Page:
|Josh Campbell, Matthew Stuecken, Damien Chapelle and directed by: Dan Trachtenburg|
This critic has not been inspired to write about art for many years but upon watching this masterpiece not once but twice on the big screen, faith is renewed in the powers of science fiction to awe. In what is a story of running away from commitment our hero Mary Elizabeth Winstead a new face, confronts all obstacles which are a many. Starting with her bondage by John Goodman, who's ass she kicks over and over again, to an incredible and even more enormous alien that has her trapped in an old truck 25 ft. above the ground. What is really remarkable about the film is that every moment and all the objects, lead to further understanding of what is happening in this nightmare that becomes reality.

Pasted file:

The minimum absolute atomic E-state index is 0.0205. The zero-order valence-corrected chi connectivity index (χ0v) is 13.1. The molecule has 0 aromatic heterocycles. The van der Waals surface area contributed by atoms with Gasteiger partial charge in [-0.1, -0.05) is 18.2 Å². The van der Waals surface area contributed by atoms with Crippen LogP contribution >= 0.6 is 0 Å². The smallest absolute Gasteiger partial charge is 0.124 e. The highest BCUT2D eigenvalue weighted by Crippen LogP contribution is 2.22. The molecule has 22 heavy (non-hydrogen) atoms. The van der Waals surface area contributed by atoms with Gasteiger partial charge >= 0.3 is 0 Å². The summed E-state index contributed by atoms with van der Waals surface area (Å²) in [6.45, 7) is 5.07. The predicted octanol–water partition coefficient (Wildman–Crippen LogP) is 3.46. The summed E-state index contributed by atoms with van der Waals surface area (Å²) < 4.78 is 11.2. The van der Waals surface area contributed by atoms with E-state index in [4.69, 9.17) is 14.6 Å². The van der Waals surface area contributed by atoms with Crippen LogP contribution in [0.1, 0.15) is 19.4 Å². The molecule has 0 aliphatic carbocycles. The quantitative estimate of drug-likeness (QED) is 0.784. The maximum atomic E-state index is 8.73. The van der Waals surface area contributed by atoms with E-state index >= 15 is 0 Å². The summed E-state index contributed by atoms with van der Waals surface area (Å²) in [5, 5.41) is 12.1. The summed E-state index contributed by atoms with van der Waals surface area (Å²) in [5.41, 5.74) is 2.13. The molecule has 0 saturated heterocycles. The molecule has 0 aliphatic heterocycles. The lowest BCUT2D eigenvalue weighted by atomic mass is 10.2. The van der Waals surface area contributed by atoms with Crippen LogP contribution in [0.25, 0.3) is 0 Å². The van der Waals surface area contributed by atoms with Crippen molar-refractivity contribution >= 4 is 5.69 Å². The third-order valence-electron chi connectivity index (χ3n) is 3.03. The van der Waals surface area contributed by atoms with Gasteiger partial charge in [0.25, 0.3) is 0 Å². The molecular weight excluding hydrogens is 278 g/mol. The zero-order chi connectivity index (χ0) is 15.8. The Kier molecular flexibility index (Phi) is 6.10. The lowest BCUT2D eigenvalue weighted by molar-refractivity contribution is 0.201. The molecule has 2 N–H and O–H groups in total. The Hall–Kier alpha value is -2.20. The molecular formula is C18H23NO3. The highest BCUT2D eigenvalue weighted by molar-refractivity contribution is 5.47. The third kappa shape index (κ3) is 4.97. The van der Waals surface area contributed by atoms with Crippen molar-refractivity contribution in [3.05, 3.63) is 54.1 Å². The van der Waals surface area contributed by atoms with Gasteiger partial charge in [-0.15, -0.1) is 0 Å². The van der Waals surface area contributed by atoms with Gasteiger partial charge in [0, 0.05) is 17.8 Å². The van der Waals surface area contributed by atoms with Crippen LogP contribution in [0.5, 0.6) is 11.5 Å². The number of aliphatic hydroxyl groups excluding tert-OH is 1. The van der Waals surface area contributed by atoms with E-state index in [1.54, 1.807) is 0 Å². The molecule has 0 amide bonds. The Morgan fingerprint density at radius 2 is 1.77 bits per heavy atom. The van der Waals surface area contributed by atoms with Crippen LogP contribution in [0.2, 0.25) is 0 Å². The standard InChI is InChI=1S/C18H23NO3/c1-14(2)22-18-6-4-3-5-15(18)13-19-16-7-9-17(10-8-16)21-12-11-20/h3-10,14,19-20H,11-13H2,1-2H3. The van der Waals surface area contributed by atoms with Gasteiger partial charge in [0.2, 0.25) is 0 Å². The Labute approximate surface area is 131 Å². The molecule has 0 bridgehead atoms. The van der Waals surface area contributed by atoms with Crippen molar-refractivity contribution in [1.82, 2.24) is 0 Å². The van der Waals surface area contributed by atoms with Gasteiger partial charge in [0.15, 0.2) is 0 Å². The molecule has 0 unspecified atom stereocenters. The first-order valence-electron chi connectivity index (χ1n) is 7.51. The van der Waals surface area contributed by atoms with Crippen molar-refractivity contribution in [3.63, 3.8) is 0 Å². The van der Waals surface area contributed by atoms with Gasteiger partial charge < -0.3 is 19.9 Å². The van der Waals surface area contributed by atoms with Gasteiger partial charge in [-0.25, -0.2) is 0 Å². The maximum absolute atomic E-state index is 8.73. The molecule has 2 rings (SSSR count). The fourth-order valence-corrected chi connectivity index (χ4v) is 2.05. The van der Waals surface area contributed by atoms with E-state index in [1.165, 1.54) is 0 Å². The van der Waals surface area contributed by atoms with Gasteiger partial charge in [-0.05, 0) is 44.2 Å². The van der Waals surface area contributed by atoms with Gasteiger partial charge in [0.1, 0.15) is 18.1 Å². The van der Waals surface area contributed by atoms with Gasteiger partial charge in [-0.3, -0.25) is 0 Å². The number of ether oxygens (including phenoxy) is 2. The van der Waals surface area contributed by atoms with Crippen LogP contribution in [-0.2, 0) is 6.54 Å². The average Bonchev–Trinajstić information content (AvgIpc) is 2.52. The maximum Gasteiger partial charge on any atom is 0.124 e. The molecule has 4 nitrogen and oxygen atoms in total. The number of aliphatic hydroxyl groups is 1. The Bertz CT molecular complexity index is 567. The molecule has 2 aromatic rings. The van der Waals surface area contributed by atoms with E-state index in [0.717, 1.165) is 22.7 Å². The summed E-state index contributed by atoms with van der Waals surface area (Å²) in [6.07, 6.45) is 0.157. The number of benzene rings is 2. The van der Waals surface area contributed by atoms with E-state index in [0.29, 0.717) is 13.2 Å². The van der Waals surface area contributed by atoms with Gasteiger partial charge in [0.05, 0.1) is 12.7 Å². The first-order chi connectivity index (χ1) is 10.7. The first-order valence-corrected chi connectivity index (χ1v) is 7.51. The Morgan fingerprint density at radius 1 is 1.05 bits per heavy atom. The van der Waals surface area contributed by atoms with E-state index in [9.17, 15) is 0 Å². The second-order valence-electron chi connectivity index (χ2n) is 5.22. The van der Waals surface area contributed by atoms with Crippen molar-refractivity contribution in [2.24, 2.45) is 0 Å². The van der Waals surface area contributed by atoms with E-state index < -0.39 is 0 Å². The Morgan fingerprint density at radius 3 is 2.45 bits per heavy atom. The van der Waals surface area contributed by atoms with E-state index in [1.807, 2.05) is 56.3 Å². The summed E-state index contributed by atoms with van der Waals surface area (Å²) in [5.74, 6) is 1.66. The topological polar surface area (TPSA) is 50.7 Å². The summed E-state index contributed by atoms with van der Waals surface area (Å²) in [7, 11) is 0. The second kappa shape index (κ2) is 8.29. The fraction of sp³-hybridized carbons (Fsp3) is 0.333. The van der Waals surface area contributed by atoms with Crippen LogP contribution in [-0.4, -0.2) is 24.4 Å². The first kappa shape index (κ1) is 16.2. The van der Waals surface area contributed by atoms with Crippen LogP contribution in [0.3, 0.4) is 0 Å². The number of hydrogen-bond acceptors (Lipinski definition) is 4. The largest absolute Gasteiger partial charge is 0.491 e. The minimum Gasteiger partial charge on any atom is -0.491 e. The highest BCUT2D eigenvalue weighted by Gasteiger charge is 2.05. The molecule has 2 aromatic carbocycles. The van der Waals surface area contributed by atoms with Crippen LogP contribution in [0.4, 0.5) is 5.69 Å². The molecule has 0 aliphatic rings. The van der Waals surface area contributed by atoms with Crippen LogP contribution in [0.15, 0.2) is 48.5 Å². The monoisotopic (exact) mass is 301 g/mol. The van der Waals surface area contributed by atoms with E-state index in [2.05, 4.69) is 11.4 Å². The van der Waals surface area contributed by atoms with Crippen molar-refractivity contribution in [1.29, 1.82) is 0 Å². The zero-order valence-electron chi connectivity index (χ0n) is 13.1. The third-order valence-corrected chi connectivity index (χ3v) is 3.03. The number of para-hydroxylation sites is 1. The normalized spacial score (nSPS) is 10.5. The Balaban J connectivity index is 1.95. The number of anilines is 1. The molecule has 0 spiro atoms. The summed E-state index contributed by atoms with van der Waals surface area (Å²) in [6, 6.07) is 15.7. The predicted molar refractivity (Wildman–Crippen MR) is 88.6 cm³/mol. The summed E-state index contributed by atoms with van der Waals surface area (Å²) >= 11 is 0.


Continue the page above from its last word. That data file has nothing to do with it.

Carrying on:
The minimal set of an underground fall-out shelter is beautifully designed. It is claustrophobic and homey creepy with it's ducts and stairways to the outside world whose state of existence remains as uncertain as Goodman's multiple personalities. Winstead likewise shows us many emotions from superhero like confidence to utter fear and confusion. She moves a like dancer which she was and has the projection and nuance of a musician. This woman is a superstar watch out. John Gallagher also does a knock out job, in a cast from his own errors he is the ultimate victim. The guy everyone loves and feels sorry for, not too smart, kinda good looking in a not flashy way, really honest, we know he is going to take the bullet. John Goodman is just getting scarier and scarier with age. This gaze he has with monotone drall is the paranoid, veteran, survivalist, pedophile, that we all know but pretend is not our uncle's cousin. The weight he carries when he dances is the weight and reality of our unhealthy diets. It is the stored anxiety of Andy Warhol's soup cans on the shelf falling like our belief in the outside world, our government, to protect us from the future. But we don't need them, not with Winstead and her Leonardo Divinci like drawing and fashion sense. Thank you for making a movie that does not rely on all the same formulas and keeps us guessing.